Can You show me something if I am meant to believe?
Is it possible to feel the same for humans as for the animal kingdom?
Are we all connected by some deep inner Truth?
These questions have been answered. The game plan is in place for the return to California, (horse sales list lined up for physical examination.) My interest and willingness to return in devotion and service in India is on the table. As I sit quietly in the stillness of it all, I see that I have two homes now and no preference. Each serves and provides a different texture and fabric for being. Gratitude for having the skill set to now walk in both cultures, with humans and animals, and a new understanding of Absolute Truth and Absolute Love as the basic soup stock.
Ready for the next homework assignment. I hope to see Gurudev before I leave. He spoke of the outer world as mere details. I am beginning to understand.
|A king is ever a king, be he crowned with a jeweled crown or clad in beggar's garb.|
Bowl of Saki, January 19, by Hazrat Inayat Khan
|Commentary by Pir-o-Murshid Inayat Khan:|
Those crowned with beauty are always kings, even if they are in rags or sold as slaves. A true king is always a king, with or without a throne.
I arrived at a cemetery where a group of dervishes sat on the green grass, chattering together. They were all poorly clad, some without shoes and others without coats; one had shirt with only one sleeve and another lacked them both. One wore a robe with a thousand patches and the next a hat without a crown. This strange group attracted my attention and I sat there for some time, noticing all that was going on yet feigning to be utterly indifferent. ... When the Murshid arrived at the assembly of his disciples each one greeted the other, saying, 'Ishq Allah, Ma'bud Allah! - God is love and God is the beloved! ... The solemnity of the sacred words they uttered found their echo in my soul, thereupon I watched their ceremonial with still greater attention... The queer patches on their garments reminded me of the words of Hafiz, 'Do not befool thyself by short sleeves full of patches, for most powerful arms are hidden under them.'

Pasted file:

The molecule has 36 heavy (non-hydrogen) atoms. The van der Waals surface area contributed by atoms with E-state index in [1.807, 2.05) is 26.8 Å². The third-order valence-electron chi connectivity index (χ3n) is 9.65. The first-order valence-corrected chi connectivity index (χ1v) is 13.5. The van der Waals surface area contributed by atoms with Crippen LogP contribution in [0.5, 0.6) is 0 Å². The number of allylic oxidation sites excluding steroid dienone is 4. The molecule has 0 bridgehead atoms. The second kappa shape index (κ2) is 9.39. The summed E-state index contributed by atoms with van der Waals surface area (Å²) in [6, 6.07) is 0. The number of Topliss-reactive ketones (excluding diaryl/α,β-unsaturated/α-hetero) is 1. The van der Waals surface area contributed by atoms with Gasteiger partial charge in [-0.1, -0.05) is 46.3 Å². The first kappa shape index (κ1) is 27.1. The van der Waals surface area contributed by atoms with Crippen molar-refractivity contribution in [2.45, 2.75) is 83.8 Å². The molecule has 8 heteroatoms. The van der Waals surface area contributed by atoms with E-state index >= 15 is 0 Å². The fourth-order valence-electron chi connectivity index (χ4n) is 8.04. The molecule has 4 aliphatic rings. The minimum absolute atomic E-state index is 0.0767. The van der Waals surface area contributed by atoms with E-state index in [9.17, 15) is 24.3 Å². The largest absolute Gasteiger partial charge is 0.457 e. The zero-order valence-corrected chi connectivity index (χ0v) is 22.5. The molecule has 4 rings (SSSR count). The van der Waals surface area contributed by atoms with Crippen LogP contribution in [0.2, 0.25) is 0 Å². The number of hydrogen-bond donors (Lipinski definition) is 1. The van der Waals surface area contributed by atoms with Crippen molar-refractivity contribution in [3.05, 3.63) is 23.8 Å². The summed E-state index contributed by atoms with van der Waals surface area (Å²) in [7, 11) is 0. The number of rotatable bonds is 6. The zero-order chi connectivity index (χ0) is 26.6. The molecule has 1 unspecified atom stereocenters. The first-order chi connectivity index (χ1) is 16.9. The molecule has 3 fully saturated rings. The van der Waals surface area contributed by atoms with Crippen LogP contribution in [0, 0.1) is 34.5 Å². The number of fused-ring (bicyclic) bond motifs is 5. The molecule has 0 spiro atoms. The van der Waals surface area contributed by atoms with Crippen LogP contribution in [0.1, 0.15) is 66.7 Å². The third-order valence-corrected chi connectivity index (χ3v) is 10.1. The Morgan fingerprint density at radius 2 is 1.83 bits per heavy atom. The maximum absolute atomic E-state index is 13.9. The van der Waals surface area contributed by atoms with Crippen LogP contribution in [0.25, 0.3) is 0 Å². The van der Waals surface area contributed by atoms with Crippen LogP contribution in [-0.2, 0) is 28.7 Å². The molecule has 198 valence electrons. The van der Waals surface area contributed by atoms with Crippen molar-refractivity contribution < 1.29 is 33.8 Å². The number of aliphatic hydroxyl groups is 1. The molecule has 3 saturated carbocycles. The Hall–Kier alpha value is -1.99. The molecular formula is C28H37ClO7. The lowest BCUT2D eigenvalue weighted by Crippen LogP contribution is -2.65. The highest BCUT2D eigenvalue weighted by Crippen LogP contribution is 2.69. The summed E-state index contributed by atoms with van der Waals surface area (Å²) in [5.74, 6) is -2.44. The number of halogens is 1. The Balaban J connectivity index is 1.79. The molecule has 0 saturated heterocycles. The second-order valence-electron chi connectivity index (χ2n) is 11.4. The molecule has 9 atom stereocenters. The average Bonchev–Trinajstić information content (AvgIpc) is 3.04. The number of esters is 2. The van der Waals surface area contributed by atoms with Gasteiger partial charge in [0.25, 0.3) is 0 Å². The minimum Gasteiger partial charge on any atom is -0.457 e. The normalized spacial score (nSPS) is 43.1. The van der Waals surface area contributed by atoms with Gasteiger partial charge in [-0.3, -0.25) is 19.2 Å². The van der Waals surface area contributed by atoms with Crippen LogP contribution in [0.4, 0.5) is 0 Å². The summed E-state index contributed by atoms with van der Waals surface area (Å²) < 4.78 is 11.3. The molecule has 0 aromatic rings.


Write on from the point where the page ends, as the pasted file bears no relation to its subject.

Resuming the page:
The dervishes first sat lost in contemplation, reciting charms one after the other, and then they began their music. I forgot all my science and technique while listening to their simple melodies, as they sang to the accompaniment of sitar and dholok the deathless words of the Sufi Masters such as Rumi, Jami, Hafiz, and Shams-i Tabriz. ... the most amazing part of the proceedings came when the assembly was about to disperse. For one of the dervishes arose and, while announcing Bhandara or dinner, addressed them in the following terms, 'O Kings of Kings! O Emperors of Emperors!' This amused me greatly at the time, while I regarded their outward appearance. My first thought made them merely kings of imagination, without throne or crown, treasury, courtiers, or dominions - those natural possessions and temporal powers of kingship.
But the more I brooded upon the matter, the more I questioned whether environment or imagination made a king. The answer came at last: the king is never conscious of his kingship and all its attributes of luxury and might unless his imagination is reflected in them and thus proves his true sovereignty. ... And it also reveals how fleeting time and the changes of matter make all the kings of the earth but transitory kings, ruling over transitory kingdoms; this is because of their dependence upon their environment instead of their imagination. But the kingship of the dervish, independent of all external influences, based purely on his mental perception and strengthened by the forces of his will, is much truer and at once unlimited and everlasting. Yet in the materialistic view his kingdom would appear as nothing, while in the spiritual conception it is an immortal and exquisite realm of joy.
Verily, they are the possessors of the kingdom of God and all His seen and unseen treasure is in their own possession, since they have lost themselves in Allah. ... Thus I compared our deluded life with the real, and our artificial with their natural being, as one might compare the false dawn with the true. I realized our folly in attaching undue weight to matters wholly unimportant... I felt that we were losing the most precious moments and opportunities of life for transitory dross and tinsel, at the sacrifice of all that is enduring and eternal.